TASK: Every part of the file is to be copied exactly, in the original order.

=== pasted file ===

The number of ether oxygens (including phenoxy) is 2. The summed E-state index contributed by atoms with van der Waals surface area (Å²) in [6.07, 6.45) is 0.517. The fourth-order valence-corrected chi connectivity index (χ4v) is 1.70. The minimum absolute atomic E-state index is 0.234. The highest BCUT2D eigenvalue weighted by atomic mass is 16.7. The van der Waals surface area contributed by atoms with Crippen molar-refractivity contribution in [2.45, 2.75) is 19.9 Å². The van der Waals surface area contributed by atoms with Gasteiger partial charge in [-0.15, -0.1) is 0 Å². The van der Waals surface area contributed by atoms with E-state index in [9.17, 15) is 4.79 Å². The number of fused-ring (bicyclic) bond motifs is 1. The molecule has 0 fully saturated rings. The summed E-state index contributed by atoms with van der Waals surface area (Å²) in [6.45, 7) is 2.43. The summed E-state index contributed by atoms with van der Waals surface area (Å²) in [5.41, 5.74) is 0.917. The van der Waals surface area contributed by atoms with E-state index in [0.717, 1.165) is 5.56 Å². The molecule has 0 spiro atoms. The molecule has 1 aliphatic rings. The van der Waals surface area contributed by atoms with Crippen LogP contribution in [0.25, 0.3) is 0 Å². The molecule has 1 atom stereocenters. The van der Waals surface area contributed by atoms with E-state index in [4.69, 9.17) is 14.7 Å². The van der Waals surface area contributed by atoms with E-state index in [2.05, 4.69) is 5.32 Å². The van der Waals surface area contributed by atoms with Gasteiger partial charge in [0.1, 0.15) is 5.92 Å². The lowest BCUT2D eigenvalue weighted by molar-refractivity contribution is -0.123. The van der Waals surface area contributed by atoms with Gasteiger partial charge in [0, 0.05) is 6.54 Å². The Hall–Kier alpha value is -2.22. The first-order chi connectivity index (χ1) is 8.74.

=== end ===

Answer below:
The number of ether oxygens (including phenoxy) is 2. The summed E-state index contributed by atoms with van der Waals surface area (Å²) in [6.07, 6.45) is 0.517. The fourth-order valence-corrected chi connectivity index (χ4v) is 1.70. The minimum absolute atomic E-state index is 0.234. The highest BCUT2D eigenvalue weighted by atomic mass is 16.7. The van der Waals surface area contributed by atoms with Crippen molar-refractivity contribution in [2.45, 2.75) is 19.9 Å². The van der Waals surface area contributed by atoms with Gasteiger partial charge in [-0.15, -0.1) is 0 Å². The van der Waals surface area contributed by atoms with E-state index in [9.17, 15) is 4.79 Å². The number of fused-ring (bicyclic) bond motifs is 1. The molecule has 0 fully saturated rings. The summed E-state index contributed by atoms with van der Waals surface area (Å²) in [6.45, 7) is 2.43. The summed E-state index contributed by atoms with van der Waals surface area (Å²) in [5.41, 5.74) is 0.917. The van der Waals surface area contributed by atoms with E-state index in [0.717, 1.165) is 5.56 Å². The molecule has 0 spiro atoms. The molecule has 1 aliphatic rings. The van der Waals surface area contributed by atoms with Crippen LogP contribution in [0.25, 0.3) is 0 Å². The molecule has 1 atom stereocenters. The van der Waals surface area contributed by atoms with E-state index in [4.69, 9.17) is 14.7 Å². The van der Waals surface area contributed by atoms with E-state index in [2.05, 4.69) is 5.32 Å². The van der Waals surface area contributed by atoms with Gasteiger partial charge in [0.1, 0.15) is 5.92 Å². The lowest BCUT2D eigenvalue weighted by molar-refractivity contribution is -0.123. The van der Waals surface area contributed by atoms with Gasteiger partial charge in [0, 0.05) is 6.54 Å². The Hall–Kier alpha value is -2.22. The first-order chi connectivity index (χ1) is 8.74.